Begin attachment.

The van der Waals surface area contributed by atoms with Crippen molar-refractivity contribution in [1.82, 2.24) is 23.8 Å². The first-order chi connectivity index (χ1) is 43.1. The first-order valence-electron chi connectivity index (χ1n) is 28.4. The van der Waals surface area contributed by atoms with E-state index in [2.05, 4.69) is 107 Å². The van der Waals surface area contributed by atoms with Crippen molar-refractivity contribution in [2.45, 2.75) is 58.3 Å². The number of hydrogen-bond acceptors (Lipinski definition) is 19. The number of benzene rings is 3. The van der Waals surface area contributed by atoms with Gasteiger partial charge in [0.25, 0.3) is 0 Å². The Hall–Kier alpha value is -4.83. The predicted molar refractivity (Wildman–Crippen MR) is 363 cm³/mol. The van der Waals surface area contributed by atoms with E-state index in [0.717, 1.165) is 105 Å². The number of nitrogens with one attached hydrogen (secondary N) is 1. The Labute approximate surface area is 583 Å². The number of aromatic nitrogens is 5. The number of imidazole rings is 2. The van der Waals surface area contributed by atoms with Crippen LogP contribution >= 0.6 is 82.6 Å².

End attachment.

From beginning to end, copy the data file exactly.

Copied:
The van der Waals surface area contributed by atoms with Crippen molar-refractivity contribution in [1.82, 2.24) is 23.8 Å². The first-order chi connectivity index (χ1) is 43.1. The first-order valence-electron chi connectivity index (χ1n) is 28.4. The van der Waals surface area contributed by atoms with E-state index in [2.05, 4.69) is 107 Å². The van der Waals surface area contributed by atoms with Crippen molar-refractivity contribution in [2.45, 2.75) is 58.3 Å². The number of hydrogen-bond acceptors (Lipinski definition) is 19. The number of benzene rings is 3. The van der Waals surface area contributed by atoms with Gasteiger partial charge in [0.25, 0.3) is 0 Å². The Hall–Kier alpha value is -4.83. The predicted molar refractivity (Wildman–Crippen MR) is 363 cm³/mol. The van der Waals surface area contributed by atoms with E-state index in [0.717, 1.165) is 105 Å². The number of nitrogens with one attached hydrogen (secondary N) is 1. The Labute approximate surface area is 583 Å². The number of aromatic nitrogens is 5. The number of imidazole rings is 2. The van der Waals surface area contributed by atoms with Crippen LogP contribution >= 0.6 is 82.6 Å².